Published on June 30th, 2013 | by Shawn Long, Features Editor
TRUTHrant: The Last of Us is Not a ‘Great’ Game
Oh boy, I’m going to make some people mad, I suppose. “Oh, look, Shawn Long is complaining about another game! What else is new?”
That sentiment is fine, because I’m not here to blindly bash something. However I can’t sit here and let other gaming journalists (including one of our own) praise this game and go crazy over it, because once you peel away the outer shell, you are left with nothing but missed opportunities and monotony. Yes, I am talking about Naughty Dog’s latest “masterpiece,” The Last of Us.
In one of my ‘Games That Could Have Been Great’ articles, I talked about a little “end of the world” title called I Am Alive. The Last of Us must have taken some inspiration from that game, because there are quite a few similarities: Both have a catastrophic event that leave the world a barren place, both are based on survival elements and both still manage to disappoint me because they were not done right.
While The Last of Us is a great leap from I Am Alive, it still manages to repeat one of the biggest mistakes that its spiritual predecessor suffered from. For starters, why the hell are we still stuck in a linear world? It is the apocalypse, the world has gone to crap and I’m still stuck on a damn predetermined path. Sure, The Last of Us manages to spread out a little more in certain areas, but for the most part you are wandering from point A to point B.
Imagine if you were in a vast world with tons of options to explore, places to hide and areas to search through. Instead of having just a small area to your advantage, you should have the freedom to really choose how to experience the game.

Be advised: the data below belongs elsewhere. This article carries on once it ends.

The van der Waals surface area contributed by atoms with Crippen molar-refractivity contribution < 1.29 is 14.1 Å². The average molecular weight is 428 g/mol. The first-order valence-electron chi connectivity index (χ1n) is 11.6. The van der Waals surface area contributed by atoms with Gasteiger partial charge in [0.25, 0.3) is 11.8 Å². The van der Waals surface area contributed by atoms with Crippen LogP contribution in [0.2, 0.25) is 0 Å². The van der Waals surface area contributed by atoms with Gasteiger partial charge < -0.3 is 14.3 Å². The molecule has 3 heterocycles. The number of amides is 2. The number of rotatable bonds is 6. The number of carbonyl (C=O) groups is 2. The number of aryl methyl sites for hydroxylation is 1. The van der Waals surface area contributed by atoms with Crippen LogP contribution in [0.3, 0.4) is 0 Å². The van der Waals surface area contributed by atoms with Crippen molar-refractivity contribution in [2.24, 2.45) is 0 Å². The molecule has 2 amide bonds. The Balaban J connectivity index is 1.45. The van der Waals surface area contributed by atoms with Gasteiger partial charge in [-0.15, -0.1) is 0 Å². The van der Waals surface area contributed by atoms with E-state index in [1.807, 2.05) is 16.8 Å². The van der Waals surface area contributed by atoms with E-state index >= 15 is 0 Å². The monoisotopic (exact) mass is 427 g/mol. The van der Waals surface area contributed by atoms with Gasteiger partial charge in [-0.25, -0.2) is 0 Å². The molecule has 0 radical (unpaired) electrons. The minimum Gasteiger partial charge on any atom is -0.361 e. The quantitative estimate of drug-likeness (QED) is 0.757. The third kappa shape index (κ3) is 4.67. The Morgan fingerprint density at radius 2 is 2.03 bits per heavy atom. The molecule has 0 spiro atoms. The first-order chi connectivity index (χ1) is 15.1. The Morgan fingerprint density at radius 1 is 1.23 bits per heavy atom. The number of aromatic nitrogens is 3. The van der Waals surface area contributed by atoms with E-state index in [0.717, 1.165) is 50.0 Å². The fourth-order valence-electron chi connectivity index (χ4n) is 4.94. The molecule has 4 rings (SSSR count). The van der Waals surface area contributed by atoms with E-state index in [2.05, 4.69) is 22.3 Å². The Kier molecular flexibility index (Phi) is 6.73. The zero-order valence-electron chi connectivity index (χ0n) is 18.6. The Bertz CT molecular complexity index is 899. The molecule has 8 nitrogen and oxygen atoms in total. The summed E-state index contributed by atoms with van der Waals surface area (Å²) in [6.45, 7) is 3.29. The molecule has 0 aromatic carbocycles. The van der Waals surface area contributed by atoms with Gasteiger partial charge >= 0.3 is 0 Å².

I understand that this is probably a pacing issue, but I don’t think anyone can honestly sit there and say that the game wouldn’t benefit more as an open world over a linear one. It’s not like the linear world of The Last of Us is huge, because it’s not. Yes, the environments are rich and visually appealing, but there is little to no interaction, which once again reminds me of I Am Alive. Beyond the game’s world, let’s talk about the monotony.
They should have included a mini-game in The Last of Us called “Dumpster, Crate, Ladder, Plank.” Why is this? Because if you are ever stuck in a situation and need to get up to an area you can’t reach or get across a body of water (of course your partner is a foul-mouthed little girl who can’t swim, but good lord can she shoot a gun better than any enemy), one of these four objects will be provided to assist you in advancing. Can I please have some more variety than these four objects? Also, why are they conveniently right next to the spot where I need to travel? I should be exploring for alternative options, not having things handed right to me.
My main beef with this game is that after two hours into it, you have seen everything gameplay wise that there is to experience. It just becomes boring to me. It rarely goes beyond the theme of “find supplies, craft stuff, fight some humans, find supplies, fight some zombies, find supplies, fight some clickers,” rinse and repeat. The story is pretty damn good and the cutscenes are amazingly beautiful, so they help hide some of the monotony by breaking up the pace of the game, but it doesn’t do enough.
Every area, while it may look different, feels the same: Somewhat exploratory, mostly cramped with limited interactivity. I can see how it helps with the atmosphere of the game, but it just feels way too restricted for an “end of the world” type of game. I’m not a Fallout fanboy by any stretch of the imagination, but, seriously, this game with an open world setting would have been amazing.
For all the great graphics, sound and story, the game somehow manages to fall flat on its face in the gameplay department. The tacked-on multiplayer is perfect example of how I feel about this game. Compare it to a model with no brain — beautiful, but shallow. The Last of Us is a good game no doubt, but great? Far from it.